The deputy garrison commander at Fort Benning remembered his Vietnam commander Thursday during a ceremony opening The Wall That Heals at the Columbus Public Library.
George Steuber, a retired Army colonel and deputy garrison commander on post, said Maj. Calvin Gore told him it was time to leave Vietnam in 1971 after he had served 39 months in the war. Gore apparently didn’t listen to the words he gave Steuber, a young special forces soldier.
A year later, Gore was killed in Pleiku. His name is among more than 58,000 men and women on the half-scale replica of the Vietnam Veterans Memorial that arrived in Columbus on Tuesday. The display on the front lawn of the library is the culminating event of the Big Read, a program that encourages the community to read in a month-long series of events. The wall leaves Columbus at 5 p.m. Sunday.
Steuber said Gore, of Augusta, Ga., was brought back to Georgia and there are other names on the wall as well. He reminded the approximately 75 people gathered in the library auditorium of the soldiers still missing in action.
“They are absolute heroes who fought for this country,” Steuber said. “They gave everything and they are still missing in action. Think about them when you look at that wall. There is still a debt out there.”
With Jan Scruggs, who conceived the Vietnam Veterans Memorial in Washington, looking on, Steuber said he was stunned when he looked at the wall that wasn’t without some controversy. “When they first built the monument, it was the scar on the wall,” Steuber said. “That scar is a healing scar. It is hard to approach that monument and not feel raw emotions that bring tears to your eyes.”
Since the monument was dedicated in 1982, Scruggs said the wall has had more than 100 million visitors. The idea for the monument came in 1979 after he saw “Deer Hunter,” a movie that focused on the Vietnam War’s impact on the lives of working class steel workers. At the time, Scruggs had written several research papers on what’s now called post-traumatic stress disorder and was somewhat of an expert. A Vietnam veteran who served with the 199th Light Infantry Brigade in 1969-70, he had articles published on military medicine and even testified before Congress. “Ultimately, I just started the effort,” he said of the memorial. “Sometimes when you start the effort, you get enough people behind you.”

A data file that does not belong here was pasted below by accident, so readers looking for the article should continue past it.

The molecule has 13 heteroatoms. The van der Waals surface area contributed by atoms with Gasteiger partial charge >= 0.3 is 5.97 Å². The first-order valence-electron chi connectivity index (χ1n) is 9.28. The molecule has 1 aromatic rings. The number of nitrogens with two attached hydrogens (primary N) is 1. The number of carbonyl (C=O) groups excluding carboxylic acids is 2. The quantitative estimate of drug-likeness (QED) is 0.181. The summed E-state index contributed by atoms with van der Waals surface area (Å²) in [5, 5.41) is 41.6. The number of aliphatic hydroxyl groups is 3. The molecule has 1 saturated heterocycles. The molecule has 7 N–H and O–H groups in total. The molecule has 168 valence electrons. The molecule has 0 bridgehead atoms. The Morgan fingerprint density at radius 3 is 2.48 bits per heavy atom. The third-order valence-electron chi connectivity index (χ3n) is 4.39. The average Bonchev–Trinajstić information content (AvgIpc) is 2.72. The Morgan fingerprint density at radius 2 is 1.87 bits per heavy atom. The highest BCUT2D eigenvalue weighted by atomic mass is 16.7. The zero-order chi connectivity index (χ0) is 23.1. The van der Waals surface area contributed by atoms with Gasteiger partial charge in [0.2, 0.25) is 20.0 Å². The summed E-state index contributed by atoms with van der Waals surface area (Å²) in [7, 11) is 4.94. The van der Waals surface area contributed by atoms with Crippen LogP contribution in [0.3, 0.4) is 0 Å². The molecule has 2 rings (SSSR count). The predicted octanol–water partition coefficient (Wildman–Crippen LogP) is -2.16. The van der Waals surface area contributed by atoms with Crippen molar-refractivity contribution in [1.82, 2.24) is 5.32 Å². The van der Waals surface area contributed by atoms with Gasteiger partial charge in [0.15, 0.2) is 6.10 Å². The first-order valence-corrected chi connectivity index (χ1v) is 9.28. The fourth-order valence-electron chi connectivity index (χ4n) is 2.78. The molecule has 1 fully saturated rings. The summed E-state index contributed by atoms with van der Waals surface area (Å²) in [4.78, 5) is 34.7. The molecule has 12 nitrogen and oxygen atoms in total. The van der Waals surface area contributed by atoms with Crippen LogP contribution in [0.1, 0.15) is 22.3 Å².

Scruggs noted the support he received from President Jimmy Carter and U.S. Sen. Sam Nunn of Georgia in getting legislation passed for the memorial.An education center is the next project with the wall, Scruggs said. The center will teach people about the sacrifices of soldiers and look at some of the 14,000 items left at the wall. “We will see very important photographs of those who gave their lives in the Vietnam War,” he said.
For Zema Laird, it was her third visit to the traveling wall after visiting the monument twice in Washington.
“I think it’s a wonderful reminder to everyone about how the military was treated when they came home from Vietnam, the progress we’ve made since then and the honor we show our troops now,” she said. “I think that is one of the things it represents. It represents so many things, so many things.”
Laird lost her husband, Jerry Laird, at age 33 in 1969 while he was serving with the 4th Infantry Division. She told Scruggs the wall is like a church altar for her.
“It’s gives people a place to go and lay down what they carried around for so long,” she said. “It gave them a place to go.”
Her visits to the memorial in Washington became a little easier each time. “The first time I went I just could hardly approach the wall,” she said. “It was almost like when I looked at the wall, it was a person and over 58,000 people came off that wall and were coming straight at me in their boots and fatigues. I stood there kind of froze.
“I finally approached it but I never could touch it the first time I went there,” she said. “Then the second time, it was easy.”
Bobby Thomas, 67, wore the Purple Heart he received in Vietnam in 1968-69. He knows at least five soldiers from Columbus on the wall. As a squad leader in the U.S. Marines, he recalled how I Company, 3rd Battalion, 9th Marines fought all day and night in Khe Sanh when camps were overrun by the enemy. “I survived that,” said Thomas, whose unit was dubbed “The Walking Dead.”
The ceremony ended with a moment of silence for all of the fallen and the playing of taps.